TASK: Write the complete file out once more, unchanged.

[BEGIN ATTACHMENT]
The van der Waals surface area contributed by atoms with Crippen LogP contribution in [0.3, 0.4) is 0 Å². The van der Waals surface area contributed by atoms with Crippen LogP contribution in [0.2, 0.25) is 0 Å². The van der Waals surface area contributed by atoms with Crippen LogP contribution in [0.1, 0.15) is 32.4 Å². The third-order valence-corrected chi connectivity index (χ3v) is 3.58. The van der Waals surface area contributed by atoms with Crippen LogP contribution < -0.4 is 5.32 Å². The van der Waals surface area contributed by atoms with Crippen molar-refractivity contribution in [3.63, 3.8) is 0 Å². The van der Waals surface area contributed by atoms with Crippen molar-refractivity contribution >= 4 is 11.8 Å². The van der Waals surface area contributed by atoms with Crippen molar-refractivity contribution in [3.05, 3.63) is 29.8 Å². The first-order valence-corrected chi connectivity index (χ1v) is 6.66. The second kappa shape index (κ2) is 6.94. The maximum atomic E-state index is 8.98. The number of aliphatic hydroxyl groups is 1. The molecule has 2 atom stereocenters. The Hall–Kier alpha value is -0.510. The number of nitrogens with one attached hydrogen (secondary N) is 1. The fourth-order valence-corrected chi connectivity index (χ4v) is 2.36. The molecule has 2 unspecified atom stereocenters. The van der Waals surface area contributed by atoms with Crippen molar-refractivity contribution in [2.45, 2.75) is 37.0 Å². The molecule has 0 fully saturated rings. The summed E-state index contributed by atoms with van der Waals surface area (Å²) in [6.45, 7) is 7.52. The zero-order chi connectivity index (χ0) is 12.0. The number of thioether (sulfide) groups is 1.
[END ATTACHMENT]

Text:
The van der Waals surface area contributed by atoms with Crippen LogP contribution in [0.3, 0.4) is 0 Å². The van der Waals surface area contributed by atoms with Crippen LogP contribution in [0.2, 0.25) is 0 Å². The van der Waals surface area contributed by atoms with Crippen LogP contribution in [0.1, 0.15) is 32.4 Å². The third-order valence-corrected chi connectivity index (χ3v) is 3.58. The van der Waals surface area contributed by atoms with Crippen LogP contribution < -0.4 is 5.32 Å². The van der Waals surface area contributed by atoms with Crippen molar-refractivity contribution in [3.63, 3.8) is 0 Å². The van der Waals surface area contributed by atoms with Crippen molar-refractivity contribution >= 4 is 11.8 Å². The van der Waals surface area contributed by atoms with Crippen molar-refractivity contribution in [3.05, 3.63) is 29.8 Å². The first-order valence-corrected chi connectivity index (χ1v) is 6.66. The second kappa shape index (κ2) is 6.94. The maximum atomic E-state index is 8.98. The number of aliphatic hydroxyl groups is 1. The molecule has 2 atom stereocenters. The Hall–Kier alpha value is -0.510. The number of nitrogens with one attached hydrogen (secondary N) is 1. The fourth-order valence-corrected chi connectivity index (χ4v) is 2.36. The molecule has 2 unspecified atom stereocenters. The van der Waals surface area contributed by atoms with Crippen molar-refractivity contribution in [2.45, 2.75) is 37.0 Å². The molecule has 0 fully saturated rings. The summed E-state index contributed by atoms with van der Waals surface area (Å²) in [6.45, 7) is 7.52. The zero-order chi connectivity index (χ0) is 12.0. The number of thioether (sulfide) groups is 1.